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Fewer than 1 in 5 names chronic pain as a 'major health problem' in the US, says poll

More than 1 in 3 respondents in a recent poll said they'd consider trying acupuncture to treat chronic pain, which not even 1 in 5 respondents named as a major health problem in the United States.
More than 1 in 3 respondents in a recent poll said they'd consider trying acupuncture to treat chronic pain, which not even 1 in 5 respondents named as a major health problem in the United States.
Joe Raedle/Getty Images

More than 1,000 people were polled on what they perceived as major health problems in the United States.

About 6 in 10 said cancer. More than half named heart disease and diabetes. Nearly half said drug addiction, and more than 1 in 3 said depression, alcoholism and Alzheimer's disease.

But only 18 percent – not even 1 in 5 – named chronic pain.

The poll was conducted by Research!America, a non-profit that advocates to make health a national priority.

Pollsters also found that 60 percent of respondents said chronic pain "tends to be dismissed by doctors and the public." More than 60 percent also said they knew someone with pain "so severe that they sought prescription medications to treat it."

Dr. David Noya, a family physician at South Central Family Health Center, said chronic pain is common among his patient population. He estimates that about 30 percent of the clinic's patients experience it in some form, and a lot of those patients have other chronic conditions, like diabetes or high blood pressure.

"The most common chronic pain would be low back pain or arthritis pain in our elderly population," he said. "It's pretty routine that we would see that on a regular basis, every day."

That's a quick way to worsen a person's quality of life, said Noya, who noted that depression is often an underlying cause of chronic pain. It can also make managing other medical conditions difficult.

"When you find [patients] are in pain, their diseases are harder to control and manage because of that, or they're noncompliant [with medications or treatments] because they don't have the energy and don't feel well," he said.

As to whether this sort of pain tends to be dismissed, especially relative to other health problems, Noya said that's "definitely" true.

"Either the patient may think that this is something I just have to live with, or the [health] provider may not focus the point of the visit toward dealing with that chronic pain condition because they're dealing with other chronic diseases," he said.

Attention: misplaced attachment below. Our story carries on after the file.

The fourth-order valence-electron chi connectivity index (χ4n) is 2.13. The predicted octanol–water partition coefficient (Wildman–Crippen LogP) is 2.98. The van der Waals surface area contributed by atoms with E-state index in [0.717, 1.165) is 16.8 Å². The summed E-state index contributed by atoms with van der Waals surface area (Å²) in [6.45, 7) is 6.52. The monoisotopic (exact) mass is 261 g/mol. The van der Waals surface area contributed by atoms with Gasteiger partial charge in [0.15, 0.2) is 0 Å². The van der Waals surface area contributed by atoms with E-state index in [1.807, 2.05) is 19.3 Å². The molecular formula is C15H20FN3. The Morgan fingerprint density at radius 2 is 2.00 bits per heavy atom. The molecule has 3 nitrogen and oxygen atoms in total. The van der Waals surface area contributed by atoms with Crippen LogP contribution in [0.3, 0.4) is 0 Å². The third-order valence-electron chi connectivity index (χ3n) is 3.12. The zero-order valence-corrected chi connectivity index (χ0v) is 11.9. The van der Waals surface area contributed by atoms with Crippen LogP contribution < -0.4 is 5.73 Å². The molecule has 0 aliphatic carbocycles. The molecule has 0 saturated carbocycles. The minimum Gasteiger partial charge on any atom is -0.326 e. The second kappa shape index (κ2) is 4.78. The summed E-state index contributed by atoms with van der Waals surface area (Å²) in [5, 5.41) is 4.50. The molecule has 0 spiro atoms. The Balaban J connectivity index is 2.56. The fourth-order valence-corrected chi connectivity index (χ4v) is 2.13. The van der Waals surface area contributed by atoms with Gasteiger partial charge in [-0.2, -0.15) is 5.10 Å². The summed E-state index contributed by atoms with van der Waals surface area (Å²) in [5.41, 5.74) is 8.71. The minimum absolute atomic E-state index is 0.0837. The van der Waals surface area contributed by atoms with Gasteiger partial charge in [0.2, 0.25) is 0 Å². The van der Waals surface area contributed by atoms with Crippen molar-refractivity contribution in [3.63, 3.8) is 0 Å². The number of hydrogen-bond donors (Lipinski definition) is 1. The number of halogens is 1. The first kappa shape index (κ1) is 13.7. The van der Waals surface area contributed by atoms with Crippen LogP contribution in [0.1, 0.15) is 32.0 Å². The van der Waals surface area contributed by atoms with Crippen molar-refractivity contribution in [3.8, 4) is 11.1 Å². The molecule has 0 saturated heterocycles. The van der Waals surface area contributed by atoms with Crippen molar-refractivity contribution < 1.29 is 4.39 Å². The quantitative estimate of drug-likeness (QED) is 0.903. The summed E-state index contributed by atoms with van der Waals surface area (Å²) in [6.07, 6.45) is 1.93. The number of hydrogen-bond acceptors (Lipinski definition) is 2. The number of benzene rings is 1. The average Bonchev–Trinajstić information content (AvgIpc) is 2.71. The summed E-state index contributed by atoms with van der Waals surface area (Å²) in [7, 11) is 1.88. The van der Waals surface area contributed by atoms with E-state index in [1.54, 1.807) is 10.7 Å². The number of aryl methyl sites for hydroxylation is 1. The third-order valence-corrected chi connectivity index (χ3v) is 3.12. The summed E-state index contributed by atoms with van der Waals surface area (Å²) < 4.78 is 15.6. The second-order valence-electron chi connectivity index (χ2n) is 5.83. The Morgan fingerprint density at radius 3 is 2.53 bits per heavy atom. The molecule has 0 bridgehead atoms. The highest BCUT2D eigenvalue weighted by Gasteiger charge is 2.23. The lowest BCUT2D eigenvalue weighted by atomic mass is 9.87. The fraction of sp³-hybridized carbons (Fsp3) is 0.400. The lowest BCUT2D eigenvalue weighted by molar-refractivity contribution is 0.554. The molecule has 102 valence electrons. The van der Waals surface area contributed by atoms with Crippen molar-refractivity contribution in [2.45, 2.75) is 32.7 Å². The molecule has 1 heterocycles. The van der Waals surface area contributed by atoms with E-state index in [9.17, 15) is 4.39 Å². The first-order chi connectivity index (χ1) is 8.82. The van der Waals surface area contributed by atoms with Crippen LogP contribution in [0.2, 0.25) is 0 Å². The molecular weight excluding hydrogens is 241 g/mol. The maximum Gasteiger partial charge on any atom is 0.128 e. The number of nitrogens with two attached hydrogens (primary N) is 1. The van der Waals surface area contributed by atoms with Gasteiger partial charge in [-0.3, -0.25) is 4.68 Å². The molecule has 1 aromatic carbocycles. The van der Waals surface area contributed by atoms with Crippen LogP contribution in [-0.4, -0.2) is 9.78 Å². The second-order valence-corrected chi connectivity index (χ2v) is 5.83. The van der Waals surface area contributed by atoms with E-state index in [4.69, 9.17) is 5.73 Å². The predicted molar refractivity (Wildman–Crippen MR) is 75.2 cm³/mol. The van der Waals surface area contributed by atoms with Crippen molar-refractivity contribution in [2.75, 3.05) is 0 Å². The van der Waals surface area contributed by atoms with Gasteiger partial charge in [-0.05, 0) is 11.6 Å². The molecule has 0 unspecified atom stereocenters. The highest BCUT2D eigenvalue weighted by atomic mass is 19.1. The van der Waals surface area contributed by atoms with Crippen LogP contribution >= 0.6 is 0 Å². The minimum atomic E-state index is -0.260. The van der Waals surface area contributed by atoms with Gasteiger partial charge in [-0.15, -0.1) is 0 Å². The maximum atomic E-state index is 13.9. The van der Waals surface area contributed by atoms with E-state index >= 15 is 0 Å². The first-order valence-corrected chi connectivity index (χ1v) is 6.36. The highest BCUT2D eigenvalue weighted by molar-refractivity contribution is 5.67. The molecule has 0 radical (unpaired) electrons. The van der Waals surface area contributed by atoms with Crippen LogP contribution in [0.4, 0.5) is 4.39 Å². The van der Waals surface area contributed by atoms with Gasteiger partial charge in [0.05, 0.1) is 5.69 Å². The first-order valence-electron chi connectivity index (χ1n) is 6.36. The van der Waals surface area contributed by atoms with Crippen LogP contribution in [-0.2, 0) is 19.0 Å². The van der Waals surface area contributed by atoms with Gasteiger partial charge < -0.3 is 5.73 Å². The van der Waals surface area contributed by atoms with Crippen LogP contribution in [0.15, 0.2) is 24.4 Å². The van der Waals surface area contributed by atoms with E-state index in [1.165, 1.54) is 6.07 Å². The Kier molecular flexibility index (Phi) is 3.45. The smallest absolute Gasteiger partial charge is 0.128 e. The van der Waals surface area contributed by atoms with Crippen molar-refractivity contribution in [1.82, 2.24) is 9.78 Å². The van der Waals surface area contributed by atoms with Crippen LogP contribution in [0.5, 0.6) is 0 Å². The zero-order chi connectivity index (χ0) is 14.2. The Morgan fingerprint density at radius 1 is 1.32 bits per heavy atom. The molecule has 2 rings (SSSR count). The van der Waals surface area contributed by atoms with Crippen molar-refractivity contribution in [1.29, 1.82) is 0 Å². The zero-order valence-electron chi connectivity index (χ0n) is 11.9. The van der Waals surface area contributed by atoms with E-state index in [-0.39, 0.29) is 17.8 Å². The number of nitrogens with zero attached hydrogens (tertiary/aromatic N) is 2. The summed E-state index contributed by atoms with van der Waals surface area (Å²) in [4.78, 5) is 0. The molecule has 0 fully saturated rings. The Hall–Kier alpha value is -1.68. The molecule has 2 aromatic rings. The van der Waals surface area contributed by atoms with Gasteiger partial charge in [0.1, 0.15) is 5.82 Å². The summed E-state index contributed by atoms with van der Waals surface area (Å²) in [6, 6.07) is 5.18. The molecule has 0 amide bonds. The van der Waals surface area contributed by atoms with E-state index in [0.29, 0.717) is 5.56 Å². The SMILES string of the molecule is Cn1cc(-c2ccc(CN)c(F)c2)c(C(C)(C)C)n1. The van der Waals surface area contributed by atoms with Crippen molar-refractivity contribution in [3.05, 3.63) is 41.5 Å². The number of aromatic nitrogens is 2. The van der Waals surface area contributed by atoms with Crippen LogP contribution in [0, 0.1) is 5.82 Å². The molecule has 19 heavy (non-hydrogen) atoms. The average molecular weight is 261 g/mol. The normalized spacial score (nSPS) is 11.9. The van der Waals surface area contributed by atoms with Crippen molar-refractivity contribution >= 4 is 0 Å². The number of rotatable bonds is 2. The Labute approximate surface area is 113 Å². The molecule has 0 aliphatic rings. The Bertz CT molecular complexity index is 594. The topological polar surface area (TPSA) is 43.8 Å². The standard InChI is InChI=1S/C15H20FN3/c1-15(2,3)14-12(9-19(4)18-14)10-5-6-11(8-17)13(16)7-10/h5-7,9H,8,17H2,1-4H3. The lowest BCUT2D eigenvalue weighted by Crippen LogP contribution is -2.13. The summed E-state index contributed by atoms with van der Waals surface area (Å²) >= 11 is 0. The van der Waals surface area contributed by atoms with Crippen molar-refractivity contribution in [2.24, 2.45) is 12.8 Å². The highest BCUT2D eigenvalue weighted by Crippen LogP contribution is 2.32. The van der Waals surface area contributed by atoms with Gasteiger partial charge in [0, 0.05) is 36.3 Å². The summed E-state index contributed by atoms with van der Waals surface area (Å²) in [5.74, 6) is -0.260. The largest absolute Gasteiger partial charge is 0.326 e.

"It's not really considered a disease," he added. "But it does need to be managed, and oftentimes we find providers who don't want to manage it, and they're not comfortable prescribing narcotics to control pain. And oftentimes we do need to do that."

A better understanding of how to deal with patients living with chronic pain needs to make its way into provider training, said Noya.


When the poll's respondents were asked about the treatments they'd be willing to try to relieve chronic pain, more than 60 percent named physical therapy, and more than half mentioned over-the-counter pain medication or changing their lifestyle.

A little less than half said they'd be willing to see a chiropractor or try prescription medication; more than 1 in 3 named herbal remedies or acupuncture.

Dr. Noya said while a lot of South L.A. patients may not have access to a physical therapist, exercise is key.

"Sometimes it's not as intuitive–'my back hurts, so I'm not going to exercise'," he said. "But that can actually help strengthen those muscles in the back specifically, so there may be less pain with that. Aquatic exercise helps, too, for people that have joint pain. You want to keep things moving."

Over-the-counter (OTC) medication with ibuprofen or acetaminophen can help, but using too much can harm organs or cause ulcers, Noya said. He recommended that anyone who's been exercising and using OTC medication for a month without a substantial reduction in pain see a provider, because the next step may be prescription pain relievers.

As far as herbal remedies and acupuncture, Noya called himself a "firm believer" in the complementariness of Eastern and Western medicine, and said if someone has access to those kinds of remedies, they should try them.

"But at the same time, if someone is on herbal medicine, they also need to make sure their doctor or provider knows what they're on because those are not without side effects and can interact with other medicine," he said.

Same goes for acupuncture: As long as a patient has consulted a traditional health provider and lets that provider know of the plan, Noya said it's perfectly fine to give that a shot.